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Method for Producing Gradually Tapered Openings in Multilayer Dielectrics

IP.com Disclosure Number: IPCOM000039132D
Original Publication Date: 1987-Apr-01
Included in the Prior Art Database: 2005-Feb-01
Document File: 2 page(s) / 35K

Publishing Venue

IBM

Related People

Powell, DO: AUTHOR

Abstract

The construction of multilayer dielectrics with various openings sometimes results in steepwall profiles which can cause subsequent problems in production. This occurs with the use of photolithography to pattern circuitry on the dielectric layers because photoresist does not cover steep walls very well and often breaks down during etching, resulting in voids in the circuitry. These steep wall-related problems can be eliminated by constructing multilayer dielectrics with tapered openings by using successively smaller openings in the following manner. Fig. 1 shows a cross section of a conventionally constructed structure with all the layers having holes of the same size and shape. Fig. 2 is the representation of a tapered construction with the bottom layer 1 having the largest opening and layer 2 the next largest opening, etc.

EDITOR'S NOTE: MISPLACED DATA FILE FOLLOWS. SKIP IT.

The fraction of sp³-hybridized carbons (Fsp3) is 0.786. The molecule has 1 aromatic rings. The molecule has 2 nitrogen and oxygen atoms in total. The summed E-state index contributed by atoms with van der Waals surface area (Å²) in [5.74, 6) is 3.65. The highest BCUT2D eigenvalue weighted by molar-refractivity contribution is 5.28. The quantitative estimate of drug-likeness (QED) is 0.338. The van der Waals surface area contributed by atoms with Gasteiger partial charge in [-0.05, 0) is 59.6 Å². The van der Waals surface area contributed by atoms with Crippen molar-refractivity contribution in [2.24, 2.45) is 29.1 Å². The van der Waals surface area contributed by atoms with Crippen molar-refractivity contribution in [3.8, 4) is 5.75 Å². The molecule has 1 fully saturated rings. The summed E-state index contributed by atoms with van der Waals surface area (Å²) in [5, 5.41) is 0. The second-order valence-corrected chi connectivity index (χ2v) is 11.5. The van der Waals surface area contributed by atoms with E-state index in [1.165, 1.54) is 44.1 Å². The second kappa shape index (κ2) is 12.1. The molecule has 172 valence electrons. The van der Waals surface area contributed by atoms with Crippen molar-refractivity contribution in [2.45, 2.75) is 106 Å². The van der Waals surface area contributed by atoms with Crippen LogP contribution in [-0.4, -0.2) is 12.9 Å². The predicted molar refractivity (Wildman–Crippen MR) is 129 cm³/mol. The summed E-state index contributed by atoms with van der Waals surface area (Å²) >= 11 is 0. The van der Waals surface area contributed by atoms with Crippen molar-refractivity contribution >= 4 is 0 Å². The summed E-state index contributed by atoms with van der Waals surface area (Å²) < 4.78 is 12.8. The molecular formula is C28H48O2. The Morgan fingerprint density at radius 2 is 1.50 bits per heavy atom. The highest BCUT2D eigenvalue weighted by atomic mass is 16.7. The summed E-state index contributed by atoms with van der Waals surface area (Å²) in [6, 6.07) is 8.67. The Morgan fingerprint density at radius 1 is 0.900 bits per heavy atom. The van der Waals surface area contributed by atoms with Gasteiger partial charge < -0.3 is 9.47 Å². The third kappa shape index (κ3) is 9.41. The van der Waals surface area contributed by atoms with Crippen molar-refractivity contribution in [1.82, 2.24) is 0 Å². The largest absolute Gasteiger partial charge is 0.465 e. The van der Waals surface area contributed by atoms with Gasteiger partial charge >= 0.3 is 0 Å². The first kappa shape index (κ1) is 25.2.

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Method for Producing Gradually Tapered Openings in Multilayer Dielectrics

The construction of multilayer dielectrics with various openings sometimes results in steepwall profiles which can cause subsequent problems in production. This occurs with the use of photolithography to pattern circuitry on the dielectric layers because photoresist does not cover steep walls very well and often breaks down during etching, resulting in voids in the circuitry. These steep wall-related problems can be eliminated by constructing multilayer dielectrics with tapered openings by using successively smaller openings in the following manner. Fig. 1 shows a cross section of a conventionally constructed structure with all the layers having holes of the same size and shape. Fig. 2 is the representation of a tapered construction with the bottom layer 1 having the largest opening and layer 2 the next largest opening, etc. The advantage of this configuration is seen in Fig. 3 when a misregistration occurs and the layers are not in the normal alignment. Fig. 3 shows a steep wall situation in which the photolithography may not work well. In Fig. 4, a tapered hole which is constructed in an alternate fashion also experiences misregistration, but again the tapered effect prevents the photolithographic-related limitation of steep walls.

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